China's exports

China’s exports in November spiraled by 21.1 percent

China’s exports in November spiraled by 21.1 percent.

China’s record exports contrast sharply with pandemic in U.S. Amid the drawn-out slog of the trade war with the U.S. 18 months ago, no one expected Chinese exports to cut the records in 2020, a year that has created a global economic quicksand owing to the outbreak of the COVID-19 pandemic, the Wall Street Journal reported on Monday.

But that’s what is happening. That impressive strength knocks appreciably softly as a wide-scale vaccine rollout in developed countries is still a long way off.

China’s exports in November spiraled by 21.1 percent year on year to $268 billion, flaunting its strongest performance – “excluding the annual Lunar New Year holiday period that typically falls sometime from January to February” – since 2011, WSJ said.

Behind the stunning surge lies the surging exports to the U.S., like big consignments of new iPhones. It merits attention that the holistic Chinese mobile-phone shipments alone went up by nearly $8 billion compared with the previous month. But more fundamental forces are at work.

China’s exports in early 2020 were mostly buoyed by proliferating overseas demand for personal protective gear and medical goods due to COVID-19. Nonetheless, the overriding driver has recently been electronic goods like computers, thanks to strong demand for stay-at-home items.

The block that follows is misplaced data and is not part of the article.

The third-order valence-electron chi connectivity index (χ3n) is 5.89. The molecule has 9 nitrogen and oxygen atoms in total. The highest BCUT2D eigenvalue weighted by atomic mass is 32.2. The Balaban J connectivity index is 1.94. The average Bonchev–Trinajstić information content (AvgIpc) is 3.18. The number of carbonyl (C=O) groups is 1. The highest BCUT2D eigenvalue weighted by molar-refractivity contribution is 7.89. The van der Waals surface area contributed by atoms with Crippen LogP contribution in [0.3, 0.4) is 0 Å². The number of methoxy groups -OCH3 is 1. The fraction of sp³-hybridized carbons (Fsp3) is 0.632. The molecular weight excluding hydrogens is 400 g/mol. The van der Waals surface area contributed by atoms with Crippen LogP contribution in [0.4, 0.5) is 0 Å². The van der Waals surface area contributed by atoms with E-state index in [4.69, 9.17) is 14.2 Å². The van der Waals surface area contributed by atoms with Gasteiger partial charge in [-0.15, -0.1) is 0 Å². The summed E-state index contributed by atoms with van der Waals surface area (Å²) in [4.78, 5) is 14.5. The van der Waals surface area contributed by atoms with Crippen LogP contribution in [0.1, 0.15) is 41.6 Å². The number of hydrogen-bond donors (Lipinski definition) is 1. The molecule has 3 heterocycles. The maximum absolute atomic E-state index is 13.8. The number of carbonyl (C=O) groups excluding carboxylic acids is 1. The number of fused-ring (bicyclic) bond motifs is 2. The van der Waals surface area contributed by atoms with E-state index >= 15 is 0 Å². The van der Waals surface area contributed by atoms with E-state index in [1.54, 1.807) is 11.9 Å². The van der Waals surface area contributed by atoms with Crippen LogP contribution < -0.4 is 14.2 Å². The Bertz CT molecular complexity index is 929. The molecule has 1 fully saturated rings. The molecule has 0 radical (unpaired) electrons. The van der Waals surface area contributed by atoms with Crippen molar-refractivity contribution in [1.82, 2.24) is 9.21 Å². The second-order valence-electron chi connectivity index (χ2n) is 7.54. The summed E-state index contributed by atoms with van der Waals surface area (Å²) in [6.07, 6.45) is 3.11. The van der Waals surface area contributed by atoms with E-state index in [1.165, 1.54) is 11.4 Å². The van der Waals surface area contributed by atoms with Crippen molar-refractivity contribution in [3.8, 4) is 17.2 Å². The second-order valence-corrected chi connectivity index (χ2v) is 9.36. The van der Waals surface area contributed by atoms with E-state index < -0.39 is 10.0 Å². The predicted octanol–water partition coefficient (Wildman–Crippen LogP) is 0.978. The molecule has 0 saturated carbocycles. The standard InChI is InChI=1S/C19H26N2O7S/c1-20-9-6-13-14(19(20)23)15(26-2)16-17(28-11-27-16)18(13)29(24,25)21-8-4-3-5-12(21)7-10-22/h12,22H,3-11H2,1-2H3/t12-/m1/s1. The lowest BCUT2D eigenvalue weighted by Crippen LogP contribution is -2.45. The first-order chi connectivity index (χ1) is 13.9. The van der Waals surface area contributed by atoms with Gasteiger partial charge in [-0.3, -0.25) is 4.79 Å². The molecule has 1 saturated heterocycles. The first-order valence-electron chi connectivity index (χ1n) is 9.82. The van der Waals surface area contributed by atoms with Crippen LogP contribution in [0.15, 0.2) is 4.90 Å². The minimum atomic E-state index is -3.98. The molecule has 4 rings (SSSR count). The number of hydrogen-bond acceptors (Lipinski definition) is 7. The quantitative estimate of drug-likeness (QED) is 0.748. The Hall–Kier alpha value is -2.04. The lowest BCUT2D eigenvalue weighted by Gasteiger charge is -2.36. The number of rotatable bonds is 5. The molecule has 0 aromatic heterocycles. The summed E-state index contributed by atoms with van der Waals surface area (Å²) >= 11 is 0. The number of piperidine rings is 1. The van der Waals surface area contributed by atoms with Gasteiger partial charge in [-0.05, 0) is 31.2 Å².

According to WSJ, even though during a boom difficulties are expected for American factories to handle surging electronic goods orders as electronics supply chains are concentrated in Asia, not to mention that the epidemic is spreading again nationwide now, leading many workers sick or at home.

Data from the country’s Bureau of Labor Statistics showed that the U.S. economy added 245,000 jobs in November – the slowest month of growth since spring, primarily due to a large number of workers leaving the labor force.

Thus, a temporary surge of imports for the U.S. is inevitable as U.S. factories are struggling to meet demand, WSJ projected, while China will proceed to build up more exports.

(Cover: Containers are seen at the Yangshan Deep Water Port in Shanghai, China, October 19, 2020. /Reuters)

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